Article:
This page will be updated throughout the day.
Please if you are on Twitter press the tweet button below. If you re-write and tweet individual story headlines don’t forget to include #F1.
You may not realise how hugely important this is and has helped grow our community significantly
Previously on TheJudge13:
OTD Lite: 1996 – Schumacher pushes his luck to win again
The teams had arrived at the Autodromo di Monza for the 1996 Italian Grand Prix with double World Champion, Michael Schumacher, having just won his second Grand Prix of the season in Belgium.
Rumours throughout the paddock suggested that Williams had signed Heinz Harald Frentzen to replace Damon Hill but he blocked out all the whispers to claim pole position from his title rival, Jacques Villeneuve.
Tyre stacks had been erected on the various apexes around the track, as modifications to the kerbing hadn’t been completed and collisions with these accounted for several cars; including early leader Damon Hill.
Schumacher walked a fine line throughout but misjudged the entry into the first chicane later in the race and the Tifosi held their collective breath. After an epic Belgian Grand Prix where he had to overcome a loose steering wheel to collect the trophy, his luck held out once again and he continued – taking the chequered flag to rapturous applause.
It’s easy to look at his record breaking career and assume that his genius was flattered by dominant cars, but in 1996, on days such as this, he made F1 fans realise why he was the best of his era.
Poll: Was Rosberg’s Lock-ups part of a Mercedes Management Punishment?
Dr. Marko feels the need to apologize… again
Mercedes’ Toto Wolff was not the only one in permanent crisis handling mode in Monza. Uncharacteristically, Mercedes’ other loud-mouth Lauda kept his trap shut for a change, most likely because he would be getting his wish, or did someone really think Rosberg made the same ‘mistake’ twice?
The picture was strangely mirrored at Red Bull. While Christian Horner can’t ever shut up if a camera is in the vicinity, he was virtually non-existent this weekend, at least on German TV. Most likely he’s run out of excuses. Not so, however ‘the other Red Bull guy’, Dr. Helmut Marko, who had been in the defensive, when a translation of a Vettel post-race interview from Spa for the Spanish TV surfaced in which the team’s four time world champion was quoted as saying: “Thanks, you [Spanish TV] seem to believe more in me than parts of my team.”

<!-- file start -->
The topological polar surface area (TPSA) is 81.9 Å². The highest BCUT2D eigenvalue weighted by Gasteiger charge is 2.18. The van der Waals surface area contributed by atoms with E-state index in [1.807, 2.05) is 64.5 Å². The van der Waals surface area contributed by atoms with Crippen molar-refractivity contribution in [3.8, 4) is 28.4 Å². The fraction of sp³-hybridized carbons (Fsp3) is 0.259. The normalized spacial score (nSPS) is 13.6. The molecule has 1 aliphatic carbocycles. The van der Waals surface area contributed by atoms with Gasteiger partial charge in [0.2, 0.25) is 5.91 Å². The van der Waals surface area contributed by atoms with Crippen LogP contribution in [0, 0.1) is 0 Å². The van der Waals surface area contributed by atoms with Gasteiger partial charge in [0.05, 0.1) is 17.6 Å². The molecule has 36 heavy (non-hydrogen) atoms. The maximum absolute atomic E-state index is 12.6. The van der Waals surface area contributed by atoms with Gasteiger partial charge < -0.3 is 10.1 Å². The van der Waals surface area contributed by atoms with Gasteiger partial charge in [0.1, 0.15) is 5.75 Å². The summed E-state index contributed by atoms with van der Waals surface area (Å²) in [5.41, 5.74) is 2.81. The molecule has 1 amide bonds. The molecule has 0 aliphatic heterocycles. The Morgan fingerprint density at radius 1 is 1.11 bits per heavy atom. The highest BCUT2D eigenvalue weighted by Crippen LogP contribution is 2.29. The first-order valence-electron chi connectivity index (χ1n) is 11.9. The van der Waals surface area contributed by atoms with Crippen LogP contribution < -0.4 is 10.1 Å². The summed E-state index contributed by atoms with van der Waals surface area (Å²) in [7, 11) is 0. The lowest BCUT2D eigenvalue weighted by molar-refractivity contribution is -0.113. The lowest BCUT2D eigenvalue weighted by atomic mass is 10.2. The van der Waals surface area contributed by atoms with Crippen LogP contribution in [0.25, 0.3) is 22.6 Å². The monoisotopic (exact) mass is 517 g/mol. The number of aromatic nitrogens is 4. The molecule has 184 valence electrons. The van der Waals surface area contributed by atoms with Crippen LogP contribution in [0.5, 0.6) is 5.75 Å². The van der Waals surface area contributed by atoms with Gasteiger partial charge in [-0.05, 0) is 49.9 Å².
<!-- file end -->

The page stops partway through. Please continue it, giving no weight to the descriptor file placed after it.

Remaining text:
Between the Spa and Monza Grand Prix it emerged that for the second time this year they had to change Vettel’s chassis after it was found that it was damaged. Lo and behold, suddenly he was consistently faster than his team mate for most of the race weekend. One starts to wonder how Mark would have done with an occasional chassis change?
Confronted with Vettel’s harsh statement from Spa by Sky’s Tanja Bauer before the race, Dr. Marko went full politician and prattled on for five minutes and said absolutely nothing. The only thing of informational value was that Vettel’s chassis will be changed again, as currently Red Bull is building a completely new one for him, which makes one wonder if Vettel’s previous cars were nailed together with bit’s from the parts bin of the other side of the garage, this would go a long way to explain its reliability record.
The race was a verbatim copy of Canada as far as Red Bull’s drivers were concerned. Vettel was ahead and easily as fast if not faster than his highly-praised team mate and when the German was running 5th, Danny RIC toiled about outside the points. Enter stage left – a ‘strategy error’.
Unlike Canada, RB’s questionable pit stop call didn’t cost him the race win, but would lead to ultimate humiliation later on. Called in way too early on tyres that still had a good 5 laps in them Vettel was forced to ride out the remaining 33 laps on a single set of hard tyres. His team mate, who ran seven laps longer was thus given the chance to easily dispatch Vettel later on, who had no way of fighting back on tyres that had already gone over the now infamous engineered-in cliff.
After the race, again being confronted with uncomfortable questions from Sky, Dr. Marko publicly apologized to Vettel for the poor strategy.